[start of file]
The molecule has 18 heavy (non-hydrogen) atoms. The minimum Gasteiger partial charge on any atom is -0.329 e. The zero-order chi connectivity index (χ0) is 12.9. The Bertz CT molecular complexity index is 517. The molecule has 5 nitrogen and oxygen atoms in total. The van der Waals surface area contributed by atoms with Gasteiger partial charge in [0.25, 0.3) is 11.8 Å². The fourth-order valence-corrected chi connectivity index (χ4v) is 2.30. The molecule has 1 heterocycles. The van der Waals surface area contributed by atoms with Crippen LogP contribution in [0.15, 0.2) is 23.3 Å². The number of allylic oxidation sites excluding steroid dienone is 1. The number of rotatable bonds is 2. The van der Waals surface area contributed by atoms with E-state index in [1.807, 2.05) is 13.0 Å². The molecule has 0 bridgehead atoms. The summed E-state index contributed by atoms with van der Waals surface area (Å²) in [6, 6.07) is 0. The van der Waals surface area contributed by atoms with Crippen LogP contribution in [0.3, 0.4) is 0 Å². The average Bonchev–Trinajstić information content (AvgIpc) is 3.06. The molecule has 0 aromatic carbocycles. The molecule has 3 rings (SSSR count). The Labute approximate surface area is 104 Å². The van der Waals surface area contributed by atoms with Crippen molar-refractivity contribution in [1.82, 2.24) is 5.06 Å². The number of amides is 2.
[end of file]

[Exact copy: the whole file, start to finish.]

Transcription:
The molecule has 18 heavy (non-hydrogen) atoms. The minimum Gasteiger partial charge on any atom is -0.329 e. The zero-order chi connectivity index (χ0) is 12.9. The Bertz CT molecular complexity index is 517. The molecule has 5 nitrogen and oxygen atoms in total. The van der Waals surface area contributed by atoms with Gasteiger partial charge in [0.25, 0.3) is 11.8 Å². The fourth-order valence-corrected chi connectivity index (χ4v) is 2.30. The molecule has 1 heterocycles. The van der Waals surface area contributed by atoms with Crippen LogP contribution in [0.15, 0.2) is 23.3 Å². The number of allylic oxidation sites excluding steroid dienone is 1. The number of rotatable bonds is 2. The van der Waals surface area contributed by atoms with E-state index in [1.807, 2.05) is 13.0 Å². The molecule has 0 bridgehead atoms. The summed E-state index contributed by atoms with van der Waals surface area (Å²) in [6, 6.07) is 0. The van der Waals surface area contributed by atoms with Crippen LogP contribution in [0.3, 0.4) is 0 Å². The average Bonchev–Trinajstić information content (AvgIpc) is 3.06. The molecule has 0 aromatic carbocycles. The molecule has 3 rings (SSSR count). The Labute approximate surface area is 104 Å². The van der Waals surface area contributed by atoms with Crippen molar-refractivity contribution in [1.82, 2.24) is 5.06 Å². The number of amides is 2.